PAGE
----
ARIES Documents -- Meetings ArchiveARIES Conference Call, 31 October 2000
Documented by L. Waganer
The date for the next ARIES meeting will be 5-7 December 2000 at UCSD. The meeting will commence at 1:00 on Tuesday, 5 December and conclude around 11:00 on Thursday, 7 December. Any subgroup meetings can be scheduled for Tuesday morning, if necessary. Allisa Becker will be responsible for the meeting arrangements. Due to the proximity of the next meeting, no conference call is scheduled before the December meeting.
Les Waganer mentioned the final ARIES September meeting minutes have been distributed and are being installed on the ARIES web.
Farrokh Najmabadi informed the group that no official information is available regarding the 2001 Design Studies budget. There was some discussion that the Social Economics group is likely to have a budget increase, but the effect on the ARIES IFE and MFE budgets are unknown. Hopefully, the budget allocations will be resolved shortly.
Farrokh recommended all ARIES-AT authors for the FED papers forward him their recommended titles and list of co-authors. Les Waganer asked if he could add a paper describing the ARIES power core design approach and Farrokh agreed he could.
TK Mau noted that Steve Jardin is reviewing the draft of the Physics Groupís ARIES-AT Physics Assessment paper for the FED Journal.
TK said that he had received four equilibrium cases from Chuck Kessel with a Zeff of 1.9 to determine a more valid current drive efficiency. He has parametrically analyzed these cases to obtain a better modeling algorithm to be sent to Ron Miller for input into the ARIES Systems Code. TK said that the revised algorithm would only be a minor change from the prior version. Ron noted that he now has the capability to do graphics with POPCON inputs.
Les Waganer issued a memo to the team affirming the ARIES-AT recommended availability of 87.8% to be used in all baseline results in the final ARIES-AT assessments and documentation. He and Ron Miller said that they would confer on the implementation of this data.
Ron Miller reiterated the receipt of Mau current drive algorithms. He also discussed his plans to parametrically assess the effect of plant availability.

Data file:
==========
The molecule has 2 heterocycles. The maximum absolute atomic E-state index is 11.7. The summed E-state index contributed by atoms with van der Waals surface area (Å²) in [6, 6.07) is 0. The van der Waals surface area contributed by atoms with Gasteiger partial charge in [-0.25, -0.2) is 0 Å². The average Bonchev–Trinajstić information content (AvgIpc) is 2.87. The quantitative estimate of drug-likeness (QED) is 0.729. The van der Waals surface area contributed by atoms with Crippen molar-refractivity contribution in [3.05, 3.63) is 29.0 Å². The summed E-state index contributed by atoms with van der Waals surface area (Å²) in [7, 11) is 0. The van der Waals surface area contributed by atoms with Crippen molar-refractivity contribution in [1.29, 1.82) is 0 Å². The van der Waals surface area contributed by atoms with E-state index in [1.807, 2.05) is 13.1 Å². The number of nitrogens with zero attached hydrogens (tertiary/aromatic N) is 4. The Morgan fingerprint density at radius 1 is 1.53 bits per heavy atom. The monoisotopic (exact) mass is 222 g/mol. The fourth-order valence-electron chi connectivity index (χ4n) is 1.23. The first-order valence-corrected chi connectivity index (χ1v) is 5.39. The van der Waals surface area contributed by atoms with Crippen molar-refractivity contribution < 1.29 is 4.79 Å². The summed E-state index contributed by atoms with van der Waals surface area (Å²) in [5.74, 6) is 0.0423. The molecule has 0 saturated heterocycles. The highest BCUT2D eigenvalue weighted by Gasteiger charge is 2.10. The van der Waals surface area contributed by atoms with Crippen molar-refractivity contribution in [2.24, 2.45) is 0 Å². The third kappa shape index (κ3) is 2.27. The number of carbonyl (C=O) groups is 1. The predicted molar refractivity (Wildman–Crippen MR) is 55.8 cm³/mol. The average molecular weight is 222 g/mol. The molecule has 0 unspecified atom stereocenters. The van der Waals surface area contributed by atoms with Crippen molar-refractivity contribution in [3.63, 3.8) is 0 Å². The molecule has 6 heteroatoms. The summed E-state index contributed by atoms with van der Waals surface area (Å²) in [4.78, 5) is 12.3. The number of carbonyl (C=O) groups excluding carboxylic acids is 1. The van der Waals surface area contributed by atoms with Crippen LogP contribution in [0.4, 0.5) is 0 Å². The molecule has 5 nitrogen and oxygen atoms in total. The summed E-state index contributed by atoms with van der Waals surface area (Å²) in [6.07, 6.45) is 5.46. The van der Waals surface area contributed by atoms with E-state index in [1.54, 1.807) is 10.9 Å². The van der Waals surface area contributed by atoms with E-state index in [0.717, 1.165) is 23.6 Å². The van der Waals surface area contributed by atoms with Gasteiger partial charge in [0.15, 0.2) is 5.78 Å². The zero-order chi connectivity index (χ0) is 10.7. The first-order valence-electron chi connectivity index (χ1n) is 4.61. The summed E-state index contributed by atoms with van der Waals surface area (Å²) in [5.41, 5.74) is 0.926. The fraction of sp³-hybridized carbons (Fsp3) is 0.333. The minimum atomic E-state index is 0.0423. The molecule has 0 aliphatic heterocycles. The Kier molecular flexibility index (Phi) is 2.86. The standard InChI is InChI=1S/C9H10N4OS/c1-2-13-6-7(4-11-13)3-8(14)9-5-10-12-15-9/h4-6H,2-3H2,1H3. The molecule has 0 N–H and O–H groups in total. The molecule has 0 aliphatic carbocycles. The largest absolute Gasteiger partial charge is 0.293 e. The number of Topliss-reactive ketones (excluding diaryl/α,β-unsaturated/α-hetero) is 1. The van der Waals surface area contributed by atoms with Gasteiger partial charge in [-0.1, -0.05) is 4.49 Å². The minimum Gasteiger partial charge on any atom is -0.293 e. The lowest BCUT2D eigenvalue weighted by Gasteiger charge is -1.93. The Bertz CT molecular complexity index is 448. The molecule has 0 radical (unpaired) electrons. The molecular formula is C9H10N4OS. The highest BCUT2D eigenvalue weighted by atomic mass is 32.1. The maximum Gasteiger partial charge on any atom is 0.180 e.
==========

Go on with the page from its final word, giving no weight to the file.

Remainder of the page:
Rene Raffray reported that he is working on finalizing two papers on the ARIES-AT subjects he presented at the ANS meeting in Park City, namely blanket development and advance thermal conversion power cycles. These would also form the basis for the FED papers. Les Waganer asked if his papers would also cover the coolant routing and Rene said that it would include coolant routing and other topics. The oral technical presentations were too short to cover all topics contained in the papers.
Dai Kai Sze said that he had sent out an e-mail for comment to the Engineering Group containing data on the production of polonium. Laila El-Guebaly mentioned that Paul Wilson generated data on the production of mercury, polonium, and bismuth in the ARIES-AT lithium-lead coolant.
Mark Tillack asked Les Waganer if he intends to define the reactor building. Les said that he had only defined the radius of the corridor surrounding the power core. Laila El-Guebaly had defined the thickness of this outer wall to be 2.6 meters. Xueren Wang probably should define the remainder of the building as required.
Safety and Environmental Impact
Dave Petti had no safety or environmental impact effort for ARIES-AT to report.
Simon Yu said that he did not have any new information concerning heavy ion (HI) drivers. Wayne Meier said that he and Grant Logan are working on the cost basis for near term HI drivers. This data would be formatted parametrically for inclusion in the IFE cost code.
Target and Chamber Physics
Bob Peterson relayed that Don Haines has completed a scan of the target chamber response for different wall temperatures and gas densities. He found that the wall temperature was not a significant factor because the latent heat was larger than the sensible heat. The output spectra used in the analysis was the spectra presented at the recent APS meeting. Mohamed Sawan presented some of these results at the Park City ANS conference.